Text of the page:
From College Dorm To Global Co-Living Enterprise: rent24’s Story

rent24 is in the process of becoming a full-service co-living provider, starting with a 6-floor coworking and co-living campus in Hamburg
  • Four years after its inception, German coworking and co-living provider rent24 now operates 55 locations worldwide.
  • rent24 aims to become a full-service co-living provider by combining workspace with living concepts, including fitness studios and dining amenities.
  • Co-living spaces are rapidly growing in popularity, and rent24 is in the process of opening a six storey coworking and co-living campus in Hamburg.

Last year, German coworking and co-living provider, rent24, made waves in the flexible workspace industry by announcing ambitious plans to rapidly expand its European coworking footprint.

At the time, rent24 had 45 locations, and had just made its UK debut by taking a majority stake in London-based coworking provider, The Brew. This acquisition was set to be the starting point for rent24’s plans to open a further 45 coworking spaces in the UK and Ireland over the next three years.

The brand also stated plans to expand internationally too, with ambitions to open more than 185 active locations worldwide by 2020, making it one of the largest international communities of businesses and freelancers.

Six months on, how are rent24’s plans progressing?

Today rent24 operates 55 locations worldwide, across Germany, UK, Serbia, Netherlands, Ukraine, Croatia, Russia, Israel and the US. Founded just 4 years ago, rent24 has amassed a considerable amount of space for its coworking and co-living concept, a feat that began in 2015 with CEO and founder Robert Bukvic.

A former professional basketball player and a serial entrepreneur, Bukvic set out “to take coworking to a new level” by combining coworking’s trademark brand of community with the atmosphere of “a warm living room”, which eventually led to rent24’s coworking and co-living model.

“In the three years since its existence, rent24 has expanded the concepts of coworking and co-living by combining work, leisure and entertainment,” says Bukvic, whose first experience of co-living came from the humble college dorm, while attending Daytona State College in the US.

This was essentially the precursor for rent24, an idea which Bukvic began developing many years later, after his return to Berlin.

First though, Bukvic focused on the coworking side of the business.

While running two businesses in Berlin, and GetDeal GmbH, Bukvic rented their free office space to other freelancers and project teams to create additional value. It wasn’t long before Bukvic recognized the synergies that it created within the space. It was after Bukvic agreed to rent a large office space that he decided to focus entirely on coworking, and founded rent24 in 2015.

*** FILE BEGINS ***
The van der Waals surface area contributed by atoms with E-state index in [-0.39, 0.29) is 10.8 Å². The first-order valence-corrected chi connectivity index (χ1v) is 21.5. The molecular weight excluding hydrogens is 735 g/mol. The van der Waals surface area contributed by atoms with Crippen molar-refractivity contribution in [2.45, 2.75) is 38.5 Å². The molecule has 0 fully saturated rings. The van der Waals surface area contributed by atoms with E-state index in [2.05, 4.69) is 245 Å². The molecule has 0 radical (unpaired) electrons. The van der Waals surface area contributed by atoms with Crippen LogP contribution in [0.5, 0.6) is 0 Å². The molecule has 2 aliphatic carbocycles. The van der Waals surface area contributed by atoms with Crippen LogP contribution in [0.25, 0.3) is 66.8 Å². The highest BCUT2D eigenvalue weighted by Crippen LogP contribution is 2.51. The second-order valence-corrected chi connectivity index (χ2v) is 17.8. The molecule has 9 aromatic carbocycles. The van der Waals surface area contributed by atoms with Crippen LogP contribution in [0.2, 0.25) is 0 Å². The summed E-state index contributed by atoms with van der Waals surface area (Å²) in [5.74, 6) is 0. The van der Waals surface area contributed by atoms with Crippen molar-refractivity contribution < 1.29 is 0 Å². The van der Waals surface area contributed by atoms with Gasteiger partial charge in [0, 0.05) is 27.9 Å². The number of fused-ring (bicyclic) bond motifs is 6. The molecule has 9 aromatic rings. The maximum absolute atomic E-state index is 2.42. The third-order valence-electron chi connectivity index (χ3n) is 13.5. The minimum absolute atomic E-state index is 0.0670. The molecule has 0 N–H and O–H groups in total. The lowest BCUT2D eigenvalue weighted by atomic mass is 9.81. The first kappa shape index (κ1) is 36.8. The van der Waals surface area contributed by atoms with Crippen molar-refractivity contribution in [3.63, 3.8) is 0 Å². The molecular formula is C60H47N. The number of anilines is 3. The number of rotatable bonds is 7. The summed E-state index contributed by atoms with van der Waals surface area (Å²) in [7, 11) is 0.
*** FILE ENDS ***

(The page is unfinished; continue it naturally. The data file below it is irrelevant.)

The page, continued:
As for the co-living side, rent24 aims to become a full-service provider by combining workspace with living concepts, including fitness studios and dining amenities.

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“Nevertheless, not all locations are suitable for both coworking and coliving,” says Bukvic. “Our team assesses potential locations carefully according to previously defined criteria. We are currently planning and operating six co-living locations, and more are on the way.”

The huge growth and proliferation of coworking is well documented. But what of co-living?

US-based residential architect firm KTGY claims that co-living housing models “are rapidly growing in popularity” in response to increasing demand for more affordable living spaces, particularly as the amount of affordable housing needed “cannot be built fast enough”.

This is a key driver but for Bukvic, it’s also about the rise of digitization — although not in the way you might think.

Over-reliance and usage of digital media is actually “increasing the need to connect offline”, suggesting that co-living spaces can fulfil many of the most important attributes that have emerged from the coworking revolution: social, community-focused environments that help people create meaningful relationships and beat loneliness and isolation.

Of course, shared college-style living arrangements aren’t to everyone’s liking. But this model certainly has its fans, as Bukvic is discovering.

“We are observing a high demand for our co-living products, with high occupancy rates. We believe that the global co-living market will continue to grow and, as a company, we will continue with the expansion of our coliving locations throughout 2019 and beyond.”

Currently, rent24 is in the process of opening a six storey coworking and co-living campus in Hamburg, which is set to become one of the largest of its kind in Germany.

It’s a pretty impressive feat for such a young company. Part of the reason for its success is that rent24 doesn’t act alone, and seeks partnerships to enable the brand to cross into new sectors.

rent24 has clocked up 500 strategic partner brands, such as insurance company Allianz, which partnered with rent24 to open The Cube, its first “InsurTech Hub” in Berlin.

Of course, local partnerships — such as rent24’s linkup with The Brew in London — also help the brand to cross borders and expand into new locations and different cultures.

“Partnering with existing operators has provided us with valuable local expertise, and we want to continue growing together.”

Looking ahead, rent24 has no plans to slow down, and expects to announce more new locations soon.

“We wish to strengthen our presence in the US and add new continents to our portfolio,” added Bukvic. “We look forward to consolidating our position by adding to our existing locations as well as expanding to new regions.”

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